The Creation of Field-Linked Tetratomic Supermolecules and its Implications in Quantum Physics

The Creation of Field-Linked Tetratomic Supermolecules and its Implications in Quantum Physics

In a groundbreaking achievement, a team of experimentalists at the Max Planck Institute of Quantum Optics (MPQ) and theorists at the Chinese Academy of Sciences (CAS) have successfully created and stabilized a new type of molecule known as field-linked tetratomic molecules. These “supermolecules” have only been able to exist at ultracold temperatures, and their existence has long been suspected but never demonstrated until now. This significant discovery in molecular physics opens up new avenues in the study of exotic ultracold matter. The details of this breakthrough are published in the prestigious journal Nature.

Nearly two decades ago, theoretical physicist John Bohn and his colleagues proposed the existence of a unique type of binding between polar molecules. They theorized that if these molecules carried an asymmetric charge distribution or polarity, they could combine in an electric field and form weakly bound supermolecules. This behavior can be likened to compass needles inside a hard shell. Instead of aligning north as expected, when these polar molecules are brought close together, they experience a stronger attraction towards each other, forming a distinct bound state due to electrical forces. The bond between these supermolecules is weaker than typical chemical bonds but extends over significantly longer distances. This long-range nature gives them high sensitivity, with even slight changes in the electric field parameters leading to dramatic alterations in the forces between the molecules, known as “field-linked resonance.”

Ultracold polyatomic molecules possess a complex internal structure that offers exciting possibilities in fields such as cold chemistry, precision measurements, and quantum information processing. However, their complexity presents a significant challenge when it comes to conventional cooling techniques like direct laser cooling and evaporative cooling, which are better suited for simpler diatomic molecules. Overcoming this challenge has been a focus of researchers at the “NaK Lab” (sodium potassium lab) at MPQ.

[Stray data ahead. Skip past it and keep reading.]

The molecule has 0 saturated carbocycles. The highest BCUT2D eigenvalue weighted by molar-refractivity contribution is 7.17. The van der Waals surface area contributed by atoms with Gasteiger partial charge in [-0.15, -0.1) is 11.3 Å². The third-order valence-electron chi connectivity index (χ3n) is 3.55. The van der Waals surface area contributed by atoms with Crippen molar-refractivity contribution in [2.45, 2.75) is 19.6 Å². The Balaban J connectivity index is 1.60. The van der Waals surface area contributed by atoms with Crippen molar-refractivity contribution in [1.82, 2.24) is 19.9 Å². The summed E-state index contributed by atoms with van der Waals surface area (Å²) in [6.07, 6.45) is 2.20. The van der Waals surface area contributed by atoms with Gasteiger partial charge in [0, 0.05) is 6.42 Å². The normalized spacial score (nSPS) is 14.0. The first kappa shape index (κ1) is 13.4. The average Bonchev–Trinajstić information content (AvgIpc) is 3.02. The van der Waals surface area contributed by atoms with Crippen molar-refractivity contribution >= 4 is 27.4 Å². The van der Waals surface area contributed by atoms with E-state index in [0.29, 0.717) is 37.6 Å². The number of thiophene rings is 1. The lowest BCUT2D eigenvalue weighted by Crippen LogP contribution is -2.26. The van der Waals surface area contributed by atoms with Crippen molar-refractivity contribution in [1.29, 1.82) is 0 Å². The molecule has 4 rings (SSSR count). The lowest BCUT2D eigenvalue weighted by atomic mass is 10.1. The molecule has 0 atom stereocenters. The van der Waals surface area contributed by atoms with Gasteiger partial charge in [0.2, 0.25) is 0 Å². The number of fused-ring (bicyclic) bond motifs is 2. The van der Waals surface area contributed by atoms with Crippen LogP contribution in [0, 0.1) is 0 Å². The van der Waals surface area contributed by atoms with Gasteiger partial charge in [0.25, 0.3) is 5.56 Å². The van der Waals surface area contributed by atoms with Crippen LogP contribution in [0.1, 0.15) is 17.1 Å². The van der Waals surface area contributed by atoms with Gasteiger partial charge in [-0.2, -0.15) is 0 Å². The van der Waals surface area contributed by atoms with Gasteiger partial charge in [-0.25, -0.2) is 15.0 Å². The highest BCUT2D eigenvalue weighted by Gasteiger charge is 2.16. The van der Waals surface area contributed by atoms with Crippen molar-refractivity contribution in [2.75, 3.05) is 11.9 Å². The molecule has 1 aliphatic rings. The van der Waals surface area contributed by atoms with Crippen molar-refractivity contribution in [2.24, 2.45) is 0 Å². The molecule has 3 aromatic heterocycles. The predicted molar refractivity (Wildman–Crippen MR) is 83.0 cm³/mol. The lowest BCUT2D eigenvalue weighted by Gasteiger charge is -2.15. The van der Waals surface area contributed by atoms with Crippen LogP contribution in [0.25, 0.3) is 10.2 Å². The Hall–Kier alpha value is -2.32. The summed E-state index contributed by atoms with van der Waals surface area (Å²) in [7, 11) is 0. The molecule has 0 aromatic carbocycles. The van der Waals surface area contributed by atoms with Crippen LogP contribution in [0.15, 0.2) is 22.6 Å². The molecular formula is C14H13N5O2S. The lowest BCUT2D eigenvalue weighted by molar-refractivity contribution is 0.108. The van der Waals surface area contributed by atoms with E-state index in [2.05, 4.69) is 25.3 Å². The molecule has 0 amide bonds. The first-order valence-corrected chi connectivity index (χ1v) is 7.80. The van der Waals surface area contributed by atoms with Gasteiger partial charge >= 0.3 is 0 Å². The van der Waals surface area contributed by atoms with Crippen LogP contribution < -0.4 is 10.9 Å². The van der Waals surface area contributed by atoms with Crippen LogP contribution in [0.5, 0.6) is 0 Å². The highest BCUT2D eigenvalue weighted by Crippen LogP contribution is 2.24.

Led by Dr. Xin-Yu Luo, Dr. Timon Hilker, and Prof. Immanuel Bloch, the NaK Lab has achieved several pioneering discoveries that have paved the way for the creation of field-linked tetratomic supermolecules. In 2021, they invented a novel cooling technique using a high-power rotating microwave field, which allowed them to set a new low-temperature record of 21 billionths of a degree above absolute zero. A year later, they successfully observed the signature of binding between polar molecules in scattering experiments, providing indirect evidence for the existence of these theoretically predicted constructs. Now, through their latest experiment, the researchers have directly created and stabilized these supermolecules.

Imaging of these newly created supermolecules revealed their unique p-wave symmetry, which is crucial for the realization of topological quantum materials. These materials have the potential to be used in fault-tolerant quantum computation, making this discovery particularly significant in the field of quantum physics. Moreover, the method used to create these supermolecules can be applied to a wide range of molecular species, allowing for the exploration of a greater variety of ultracold polyatomic molecules. Looking ahead, this technique holds the possibility of creating even larger and longer-living molecules, which would be of great interest to precision metrology and quantum chemistry.

The researchers’ next goal is to further cool these bosonic supermolecules to form a Bose-Einstein condensate (BEC), where the molecules collectively move together. This achievement would have profound implications for our fundamental understanding of quantum physics. The collaboration between the Max Planck Institute of Quantum Optics and the Chinese Academy of Sciences has proven to be instrumental in advancing the field of molecular physics and exploring the frontiers of ultracold matter.

The creation and stabilization of field-linked tetratomic supermolecules at ultracold temperatures mark a significant milestone in molecular physics. This groundbreaking achievement opens up new possibilities in the study of exotic ultracold matter and has immediate and far-reaching implications in quantum physics. The ongoing research in this field will undoubtedly lead to further discoveries and a deeper understanding of the fascinating world of ultracold polyatomic molecules.


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